The images were the sort of pornography that seemed designed for men who hate women

The year before, in that same office, I had repeatedly found pornography on the desktop of the shared computer. Seeing the pop-ups of naked women in various postures, I initially wondered whether they were left there by the other instructor I shared the space with when I was not on campus. Perhaps it was her research, as she was a sociologist, one of the other adjunct faculty who everyone assumes is more permanent than we are. The images were the sort of pornography that seemed designed for men who hate women. I imagined in turn that she was also suspicious, or curious, about me. I wonder if, as a resident of this city—and a partial resident of the city that is the internet—I have become almost numb to absurd or hostile encounters. I did wonder later whether the joke was on me specifically, if this pornography was left there for me, but that would take some awareness of me, or what I had written about. I never figured out if it was a form of targeted or general harassment, or what—masturbatory carelessness?

I finally said something to the woman who worked in the office downstairs, an awkward conversation I tried to laugh my way through. We were asked to lock the office afterward, and the password to the desktop was reset. When the French sociologist (she was French) was told, she apparently just made a face of distaste, I imagine in a very French way, and asked if there were antibacterial wipes we could use to wipe down the computer and the desk, since we both ate our lunches there. Which, upon hearing this, I felt was the right reaction—and wondered why I hadn’t thought of that.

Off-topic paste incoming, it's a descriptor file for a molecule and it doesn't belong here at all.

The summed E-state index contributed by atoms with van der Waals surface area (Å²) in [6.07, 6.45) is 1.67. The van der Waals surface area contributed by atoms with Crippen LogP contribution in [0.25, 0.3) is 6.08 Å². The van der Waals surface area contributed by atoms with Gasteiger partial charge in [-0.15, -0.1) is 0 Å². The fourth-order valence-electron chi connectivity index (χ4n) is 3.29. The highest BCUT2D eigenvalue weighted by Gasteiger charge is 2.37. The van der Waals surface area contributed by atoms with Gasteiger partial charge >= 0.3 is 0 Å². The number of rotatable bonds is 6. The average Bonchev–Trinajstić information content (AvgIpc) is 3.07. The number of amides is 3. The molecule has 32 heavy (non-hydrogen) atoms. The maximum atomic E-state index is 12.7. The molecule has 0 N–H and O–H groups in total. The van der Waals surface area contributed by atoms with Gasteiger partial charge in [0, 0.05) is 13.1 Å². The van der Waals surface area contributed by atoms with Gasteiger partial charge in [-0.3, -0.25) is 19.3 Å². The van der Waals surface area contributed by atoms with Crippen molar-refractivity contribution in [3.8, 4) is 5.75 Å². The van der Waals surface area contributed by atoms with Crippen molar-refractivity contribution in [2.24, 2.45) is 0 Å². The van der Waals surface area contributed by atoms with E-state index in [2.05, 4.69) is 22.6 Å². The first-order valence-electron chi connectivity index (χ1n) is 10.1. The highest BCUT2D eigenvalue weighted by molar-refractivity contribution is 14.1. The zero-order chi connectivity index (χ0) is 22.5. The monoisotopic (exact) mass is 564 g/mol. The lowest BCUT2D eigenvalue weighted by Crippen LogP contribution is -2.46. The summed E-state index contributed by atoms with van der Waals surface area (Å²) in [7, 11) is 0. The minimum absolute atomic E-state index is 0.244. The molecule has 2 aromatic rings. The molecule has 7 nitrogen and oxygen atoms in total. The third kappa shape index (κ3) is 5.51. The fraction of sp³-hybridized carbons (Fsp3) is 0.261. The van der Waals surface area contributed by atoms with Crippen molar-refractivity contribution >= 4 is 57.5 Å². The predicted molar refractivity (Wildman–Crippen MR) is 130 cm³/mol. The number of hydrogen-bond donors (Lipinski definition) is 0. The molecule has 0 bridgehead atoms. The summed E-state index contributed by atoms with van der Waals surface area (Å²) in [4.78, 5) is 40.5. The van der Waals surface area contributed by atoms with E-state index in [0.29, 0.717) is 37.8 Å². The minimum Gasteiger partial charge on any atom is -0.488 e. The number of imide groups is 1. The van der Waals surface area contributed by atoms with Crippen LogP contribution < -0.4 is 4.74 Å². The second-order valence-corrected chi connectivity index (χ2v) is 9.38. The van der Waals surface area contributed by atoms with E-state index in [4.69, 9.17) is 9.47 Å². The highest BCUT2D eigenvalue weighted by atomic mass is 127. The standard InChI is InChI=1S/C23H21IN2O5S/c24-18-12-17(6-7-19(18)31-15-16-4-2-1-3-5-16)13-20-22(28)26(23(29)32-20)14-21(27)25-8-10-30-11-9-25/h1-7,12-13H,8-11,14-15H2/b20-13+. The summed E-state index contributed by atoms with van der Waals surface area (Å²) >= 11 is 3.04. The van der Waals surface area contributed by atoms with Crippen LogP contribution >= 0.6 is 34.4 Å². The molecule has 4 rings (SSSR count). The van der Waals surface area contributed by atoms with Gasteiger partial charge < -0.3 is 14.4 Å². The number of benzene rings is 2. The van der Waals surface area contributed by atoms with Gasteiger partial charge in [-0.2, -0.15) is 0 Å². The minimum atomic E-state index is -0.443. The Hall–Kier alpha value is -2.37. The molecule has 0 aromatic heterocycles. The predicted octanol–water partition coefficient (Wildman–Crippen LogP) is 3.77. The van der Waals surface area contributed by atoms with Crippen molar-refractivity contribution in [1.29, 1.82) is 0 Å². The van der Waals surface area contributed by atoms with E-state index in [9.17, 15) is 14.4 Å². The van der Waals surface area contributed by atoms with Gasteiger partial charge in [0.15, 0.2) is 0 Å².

Kate Zambreno, Drifts.

Paul Auster: Life was precarious

To be a part of things and yet not a part of things. To be accepted by most and yet eyed with suspicion by others. After embracing the triumphal narrative of American exceptionalism as a little boy, you began to exclude yourself from the story, to understand that you belonged to another world besides the one you lived in, that your past was anchored in a somewhere else of remote settlements in Eastern Europe, and that if your grandparents on your father’s side and your great-grandparents on your mother’s side had not had the intelligence to leave that part of the world when they did, almost none of you would have survived, nearly every one of you would have been murdered during the war. Life was precarious.

Paul Auster, Report from the Interior, Henry Holt and Co., 2013